Five months on: A progress report for CCP’s Octavius Catto Scholarship
The partnership between the Community College of Philadelphia and the city was launched in November 2020.
On Jan. 21, 2021, the Community College of Philadelphia welcomed its first class of Octavius Catto scholars for the Spring 2021 semester. Back then, the initial cohort sat at 79 students, but that number grew to 132 for the semester.
While still down from the 500 initially set by the city, given the impact of COVID-19, Dr. Aubria Nance, the associate director of the Catto Scholarship at CCP, still called the rollout of the program “excellent.”
She went on to say that the idea of “free college,” is something that has been talked about in the U.S. for some time, but not actually implemented.
“But tuition is not enough, it’s just not,” said Nance. “You can pay students’ tuition, but they still have other basic needs.”
The Catto scholarship not only provides students with free tuition, but also funding for food, transportation to school and books via a monthly $1,500 stipend.
For first-semester nursing student and Catto recipient Darrel Claiborne, the scholarship was what allowed him to finish this past semester.
In addition to the monthly stipend to help with finances, Claiborne also took advantage of CCP’s Single Stop Program, which helped him get rental assistance at one point in the semester.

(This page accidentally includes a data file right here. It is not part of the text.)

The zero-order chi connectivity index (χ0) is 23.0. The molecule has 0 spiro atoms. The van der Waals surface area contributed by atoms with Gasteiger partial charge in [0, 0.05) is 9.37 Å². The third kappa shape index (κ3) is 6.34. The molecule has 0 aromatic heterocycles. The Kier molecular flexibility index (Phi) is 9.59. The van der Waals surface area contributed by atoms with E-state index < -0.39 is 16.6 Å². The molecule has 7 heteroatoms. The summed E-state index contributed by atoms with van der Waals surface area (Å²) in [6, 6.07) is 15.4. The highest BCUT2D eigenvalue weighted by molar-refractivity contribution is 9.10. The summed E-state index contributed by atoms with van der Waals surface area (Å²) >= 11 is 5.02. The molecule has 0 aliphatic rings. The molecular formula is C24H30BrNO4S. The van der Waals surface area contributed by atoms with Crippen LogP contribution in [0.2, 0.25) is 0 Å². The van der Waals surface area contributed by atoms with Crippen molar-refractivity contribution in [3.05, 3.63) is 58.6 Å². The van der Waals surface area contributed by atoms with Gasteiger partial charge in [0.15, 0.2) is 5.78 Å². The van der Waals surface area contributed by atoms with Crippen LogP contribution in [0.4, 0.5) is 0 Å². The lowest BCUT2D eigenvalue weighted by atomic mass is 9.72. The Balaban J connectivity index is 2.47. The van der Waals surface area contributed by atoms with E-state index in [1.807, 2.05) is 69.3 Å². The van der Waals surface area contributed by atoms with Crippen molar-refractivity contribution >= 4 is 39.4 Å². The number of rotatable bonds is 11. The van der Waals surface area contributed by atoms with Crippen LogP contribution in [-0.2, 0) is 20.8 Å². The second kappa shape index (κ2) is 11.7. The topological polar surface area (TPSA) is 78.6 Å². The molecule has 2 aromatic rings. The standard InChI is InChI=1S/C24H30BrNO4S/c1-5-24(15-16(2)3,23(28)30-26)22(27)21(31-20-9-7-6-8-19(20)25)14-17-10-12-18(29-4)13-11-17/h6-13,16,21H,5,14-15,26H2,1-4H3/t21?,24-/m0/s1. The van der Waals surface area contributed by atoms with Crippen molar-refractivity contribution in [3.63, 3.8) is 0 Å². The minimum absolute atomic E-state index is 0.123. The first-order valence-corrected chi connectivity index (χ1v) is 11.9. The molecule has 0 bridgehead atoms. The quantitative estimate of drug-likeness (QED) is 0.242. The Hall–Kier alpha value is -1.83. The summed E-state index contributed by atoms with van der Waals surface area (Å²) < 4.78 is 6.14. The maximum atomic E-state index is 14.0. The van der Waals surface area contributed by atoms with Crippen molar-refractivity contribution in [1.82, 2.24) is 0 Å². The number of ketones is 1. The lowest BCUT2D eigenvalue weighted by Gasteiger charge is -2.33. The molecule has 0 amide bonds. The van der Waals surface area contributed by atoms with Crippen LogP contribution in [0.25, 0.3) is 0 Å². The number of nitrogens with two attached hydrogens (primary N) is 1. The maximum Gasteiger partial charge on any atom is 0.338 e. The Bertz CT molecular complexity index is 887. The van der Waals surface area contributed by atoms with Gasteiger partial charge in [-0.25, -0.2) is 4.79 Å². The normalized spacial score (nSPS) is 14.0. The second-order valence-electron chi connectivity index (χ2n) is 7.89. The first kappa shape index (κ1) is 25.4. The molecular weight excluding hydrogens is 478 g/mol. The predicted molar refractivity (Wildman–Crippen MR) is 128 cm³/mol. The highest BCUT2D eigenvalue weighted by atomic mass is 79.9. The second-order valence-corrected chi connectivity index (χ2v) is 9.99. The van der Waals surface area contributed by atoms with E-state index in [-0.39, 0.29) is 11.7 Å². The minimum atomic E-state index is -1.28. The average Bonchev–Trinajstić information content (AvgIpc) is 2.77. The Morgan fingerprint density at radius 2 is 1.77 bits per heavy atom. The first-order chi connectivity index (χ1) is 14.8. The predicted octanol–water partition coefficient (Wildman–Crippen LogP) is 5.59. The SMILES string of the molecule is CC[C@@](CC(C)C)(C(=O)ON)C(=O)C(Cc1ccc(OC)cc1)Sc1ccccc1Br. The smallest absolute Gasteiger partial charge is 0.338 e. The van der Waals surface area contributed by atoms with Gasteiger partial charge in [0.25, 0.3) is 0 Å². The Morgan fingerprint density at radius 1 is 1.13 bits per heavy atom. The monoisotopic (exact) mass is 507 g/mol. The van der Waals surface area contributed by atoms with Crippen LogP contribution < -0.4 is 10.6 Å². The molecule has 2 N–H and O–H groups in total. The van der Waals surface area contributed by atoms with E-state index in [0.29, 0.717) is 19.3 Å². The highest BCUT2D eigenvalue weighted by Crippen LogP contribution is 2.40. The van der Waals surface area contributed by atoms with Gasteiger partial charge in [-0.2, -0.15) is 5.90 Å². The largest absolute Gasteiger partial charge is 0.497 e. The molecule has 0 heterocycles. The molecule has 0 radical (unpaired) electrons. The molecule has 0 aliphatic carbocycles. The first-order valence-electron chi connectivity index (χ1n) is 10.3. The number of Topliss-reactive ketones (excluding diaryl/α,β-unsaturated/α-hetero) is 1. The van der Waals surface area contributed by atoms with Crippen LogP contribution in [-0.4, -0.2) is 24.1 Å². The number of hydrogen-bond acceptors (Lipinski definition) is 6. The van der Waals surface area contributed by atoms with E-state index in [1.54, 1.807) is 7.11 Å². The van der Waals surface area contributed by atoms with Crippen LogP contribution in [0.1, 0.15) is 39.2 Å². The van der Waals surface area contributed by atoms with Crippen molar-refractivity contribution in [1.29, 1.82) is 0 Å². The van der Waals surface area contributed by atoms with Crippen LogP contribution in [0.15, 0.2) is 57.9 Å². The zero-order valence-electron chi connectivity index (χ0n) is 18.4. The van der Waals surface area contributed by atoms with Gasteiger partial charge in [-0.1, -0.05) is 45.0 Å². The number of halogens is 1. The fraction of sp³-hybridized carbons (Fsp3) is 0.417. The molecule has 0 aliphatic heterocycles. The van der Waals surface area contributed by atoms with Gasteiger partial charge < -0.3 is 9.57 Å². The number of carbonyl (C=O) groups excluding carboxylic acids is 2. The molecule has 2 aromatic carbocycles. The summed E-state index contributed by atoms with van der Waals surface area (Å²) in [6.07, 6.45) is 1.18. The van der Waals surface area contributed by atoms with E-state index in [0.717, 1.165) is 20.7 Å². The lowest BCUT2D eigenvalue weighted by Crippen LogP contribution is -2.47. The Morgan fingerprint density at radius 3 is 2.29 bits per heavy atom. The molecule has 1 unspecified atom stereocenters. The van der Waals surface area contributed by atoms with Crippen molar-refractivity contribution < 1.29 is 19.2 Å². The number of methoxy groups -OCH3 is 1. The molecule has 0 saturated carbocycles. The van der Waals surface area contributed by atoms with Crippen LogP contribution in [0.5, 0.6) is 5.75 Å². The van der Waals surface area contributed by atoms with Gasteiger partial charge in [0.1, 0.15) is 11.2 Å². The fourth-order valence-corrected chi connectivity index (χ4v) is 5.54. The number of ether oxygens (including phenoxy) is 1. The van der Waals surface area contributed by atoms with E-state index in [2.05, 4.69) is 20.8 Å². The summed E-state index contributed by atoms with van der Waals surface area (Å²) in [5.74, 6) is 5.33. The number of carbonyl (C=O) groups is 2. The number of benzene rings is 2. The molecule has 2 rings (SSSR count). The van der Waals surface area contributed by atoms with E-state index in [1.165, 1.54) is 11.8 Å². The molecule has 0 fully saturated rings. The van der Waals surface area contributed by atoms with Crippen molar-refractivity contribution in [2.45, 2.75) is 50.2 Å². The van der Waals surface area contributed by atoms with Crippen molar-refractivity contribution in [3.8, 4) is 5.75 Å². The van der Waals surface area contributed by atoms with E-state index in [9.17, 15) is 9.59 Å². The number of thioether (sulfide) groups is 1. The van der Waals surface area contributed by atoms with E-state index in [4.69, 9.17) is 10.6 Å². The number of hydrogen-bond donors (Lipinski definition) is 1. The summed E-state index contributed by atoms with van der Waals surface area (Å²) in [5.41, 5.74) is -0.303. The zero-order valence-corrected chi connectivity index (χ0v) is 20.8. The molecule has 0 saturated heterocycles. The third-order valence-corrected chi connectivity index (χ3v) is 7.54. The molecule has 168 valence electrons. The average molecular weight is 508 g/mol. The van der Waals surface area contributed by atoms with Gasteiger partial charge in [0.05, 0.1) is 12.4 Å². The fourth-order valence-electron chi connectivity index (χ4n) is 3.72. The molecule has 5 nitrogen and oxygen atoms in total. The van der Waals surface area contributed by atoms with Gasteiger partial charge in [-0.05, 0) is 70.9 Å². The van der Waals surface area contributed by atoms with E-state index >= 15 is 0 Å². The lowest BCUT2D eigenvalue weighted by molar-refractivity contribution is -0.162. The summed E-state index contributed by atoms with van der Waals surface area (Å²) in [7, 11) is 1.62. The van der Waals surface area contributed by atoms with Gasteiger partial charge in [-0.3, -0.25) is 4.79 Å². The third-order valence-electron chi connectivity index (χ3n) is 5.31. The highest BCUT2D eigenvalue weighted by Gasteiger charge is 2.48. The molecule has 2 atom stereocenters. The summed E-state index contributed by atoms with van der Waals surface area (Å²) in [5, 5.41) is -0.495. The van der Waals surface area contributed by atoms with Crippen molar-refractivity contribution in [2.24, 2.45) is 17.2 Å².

Early on, in February, Claiborne and his two young kids caught COVID-19, putting him out of work for an extended period of time and unable to pay many of his bills.
Through the Catto scholarship’s one-on-one advising, which requires monthly check-ins, Claiborne’s coach put him in contact with the Single Stop Program to get help.
“I was really struggling, so they helped me with paying rent and a couple other things I needed help with to keep me going until I could get back on my feet,” he said.
Before coming to CCP, Claiborne worked as a licensed Dialysis Technician at DaVita. There, he learned not only about the jump in pay for those with a nursing degree, but also the expansion of opportunities.
“I took CCP as that first step,” said Claiborne.
Seeing the impact of COVID-19 also motivated him to want to be in a field that was of utmost importance to society.
“I always wanted to have a job where I could help people, so definitely with us going through the pandemic right now, it’s like the perfect opportunity,” said Claiborne.
His ultimate future goal is to become an emergency room nurse, potentially at the University of Pennsylvania.
According to Nance, the immediate goal of the Catto scholarship is to come out of the pandemic and hit the previous goal set by the city of 500 students in the program, and up.
In the long-term, she also sees the scholarship as a model of how CCP itself can structure the experiences for its students going forward.
“That we can scale the program up. We might not be able to scale the tuition up, but at least the support,” said Nance. “Making sure that students have somebody who knows who they are, who they communicate with and are proactively reaching out to them to figure out what’s going.”
This article is part of Broke in Philly, a collaborative reporting project among more than 20 news organizations focused on economic mobility in Philadelphia. Read all of our reporting at brokeinphilly.org.